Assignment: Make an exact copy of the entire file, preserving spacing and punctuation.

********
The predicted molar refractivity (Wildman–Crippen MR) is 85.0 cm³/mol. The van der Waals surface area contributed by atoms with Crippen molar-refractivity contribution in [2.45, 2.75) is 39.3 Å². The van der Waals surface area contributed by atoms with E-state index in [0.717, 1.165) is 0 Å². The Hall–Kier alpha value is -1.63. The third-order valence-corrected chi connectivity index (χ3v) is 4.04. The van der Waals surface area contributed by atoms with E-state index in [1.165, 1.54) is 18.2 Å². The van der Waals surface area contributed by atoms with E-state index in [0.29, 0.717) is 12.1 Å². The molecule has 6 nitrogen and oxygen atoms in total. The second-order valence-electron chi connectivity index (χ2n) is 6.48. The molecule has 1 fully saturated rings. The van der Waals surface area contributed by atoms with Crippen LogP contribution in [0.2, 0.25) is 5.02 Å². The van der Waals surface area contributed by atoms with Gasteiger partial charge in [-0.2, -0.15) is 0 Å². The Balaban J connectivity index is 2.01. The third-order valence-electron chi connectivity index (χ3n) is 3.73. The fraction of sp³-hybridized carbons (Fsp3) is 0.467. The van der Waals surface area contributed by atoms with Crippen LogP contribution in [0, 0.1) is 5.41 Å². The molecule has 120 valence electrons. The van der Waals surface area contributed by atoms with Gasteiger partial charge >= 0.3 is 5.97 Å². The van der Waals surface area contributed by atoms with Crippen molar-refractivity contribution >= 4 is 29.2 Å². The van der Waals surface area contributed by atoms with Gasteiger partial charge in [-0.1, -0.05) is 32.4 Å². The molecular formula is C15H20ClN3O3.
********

The predicted molar refractivity (Wildman–Crippen MR) is 85.0 cm³/mol. The van der Waals surface area contributed by atoms with Crippen molar-refractivity contribution in [2.45, 2.75) is 39.3 Å². The van der Waals surface area contributed by atoms with E-state index in [0.717, 1.165) is 0 Å². The Hall–Kier alpha value is -1.63. The third-order valence-corrected chi connectivity index (χ3v) is 4.04. The van der Waals surface area contributed by atoms with E-state index in [1.165, 1.54) is 18.2 Å². The van der Waals surface area contributed by atoms with E-state index in [0.29, 0.717) is 12.1 Å². The molecule has 6 nitrogen and oxygen atoms in total. The second-order valence-electron chi connectivity index (χ2n) is 6.48. The molecule has 1 fully saturated rings. The van der Waals surface area contributed by atoms with Crippen LogP contribution in [0.2, 0.25) is 5.02 Å². The van der Waals surface area contributed by atoms with Gasteiger partial charge in [-0.2, -0.15) is 0 Å². The Balaban J connectivity index is 2.01. The third-order valence-electron chi connectivity index (χ3n) is 3.73. The fraction of sp³-hybridized carbons (Fsp3) is 0.467. The van der Waals surface area contributed by atoms with Crippen LogP contribution in [0, 0.1) is 5.41 Å². The molecule has 120 valence electrons. The van der Waals surface area contributed by atoms with Gasteiger partial charge >= 0.3 is 5.97 Å². The van der Waals surface area contributed by atoms with Crippen molar-refractivity contribution >= 4 is 29.2 Å². The van der Waals surface area contributed by atoms with Gasteiger partial charge in [-0.1, -0.05) is 32.4 Å². The molecular formula is C15H20ClN3O3.